Saturday, 17 February 2018 : Saturday after Ash Wednesday, Memorial of the Seven Holy Founders of the Servite Order (Homily and Scripture Reflections)

Liturgical Colour : Purple/Violet

Dear brothers and sisters in Christ, on this day we listened to the messages of the Scripture, reminding us of the need for conversion and change of heart, especially in this blessed and holy season of Lent, during which time we take the opportunity to reflect on our lives and actions. It is a time for us to contemplate on what we have gone through this far in our lives on our journey towards full reconciliation and returning to God.

Brothers and sisters in Christ, the essence of the words of the Scripture which we have heard today is the fact that we mankind have disobeyed the Lord, Our God, and by that disobedience, we have fallen into sin. But we must not be discouraged, because God is our loving Father, Who knows all that need to be done in order for us to be reconciled with Him in perfect and new love.

In the Gospel passage today, we heard about the moment when the Lord called one of His disciples from among the tax collectors, a man named Levi, who answered the Lord’s call and followed Him, leaving everything behind and became Christ’s disciple. He discarded all that was his, and took for himself a greater possession in becoming one who followed and obeyed the Lord, eventually known as St. Matthew, the Apostle and one of the Four Evangelists.

At that time, tax collectors did not have a good standing in the society. In fact, they were reviled and hated because of their role in collecting taxes on behalf of the Roman rulers and governors who took over the rulership over the Jews and the people of Israel at that time. And as the taxations were heavy and became burdens for the people, they hated the taxes and by extension, those who worked to collect the taxes for the Romans.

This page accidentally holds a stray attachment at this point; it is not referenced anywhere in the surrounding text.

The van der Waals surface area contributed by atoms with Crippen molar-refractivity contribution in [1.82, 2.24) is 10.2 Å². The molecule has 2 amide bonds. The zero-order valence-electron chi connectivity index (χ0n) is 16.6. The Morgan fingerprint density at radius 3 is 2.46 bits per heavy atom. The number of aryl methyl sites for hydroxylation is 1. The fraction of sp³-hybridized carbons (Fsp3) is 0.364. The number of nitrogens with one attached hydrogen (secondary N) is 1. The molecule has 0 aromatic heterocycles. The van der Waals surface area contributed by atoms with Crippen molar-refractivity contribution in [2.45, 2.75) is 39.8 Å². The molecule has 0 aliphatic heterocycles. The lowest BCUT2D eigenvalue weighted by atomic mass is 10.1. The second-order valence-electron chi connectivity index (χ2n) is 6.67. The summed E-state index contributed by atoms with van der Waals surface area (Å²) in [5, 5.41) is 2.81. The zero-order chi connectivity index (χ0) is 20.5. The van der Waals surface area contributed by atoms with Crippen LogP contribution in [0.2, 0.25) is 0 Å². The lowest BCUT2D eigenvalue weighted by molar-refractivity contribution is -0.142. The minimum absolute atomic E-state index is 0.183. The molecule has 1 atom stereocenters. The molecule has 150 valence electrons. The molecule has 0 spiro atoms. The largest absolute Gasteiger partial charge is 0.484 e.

Hence, the tax collectors were often considered as sinners and people unworthy of the Lord’s grace. They were often looked down by the society, particularly the Pharisees and the teachers of the Law who had high esteem and view of themselves in the matters of piety and faith. To the Pharisees and the teachers of the Law, they alone had the most perfect observance and obedience to the laws of Moses, and therefore, others had to respect them and obey their teaching authority.

Yet, they failed to see that they themselves were sinners in need of God’s mercy. In all of their supposed righteousness and external forms of piety, they did them not for the glorification of God or because they truly loved God, instead, they loved themselves and wanted to look good before the people. They failed to see that God did not desire their sacrifices and prayers, but their total commitment and desire to repent instead.

The tax collectors readily welcomed the Lord Jesus into their midst, as He sat down at Levi’s house for a meal with them. They listened to His teachings and believed in Him, something that the Pharisees and the teachers of the Law refused to do. In that sense, the tax collectors were much further ahead than the Pharisees and the teachers of the Law on their way towards salvation in God.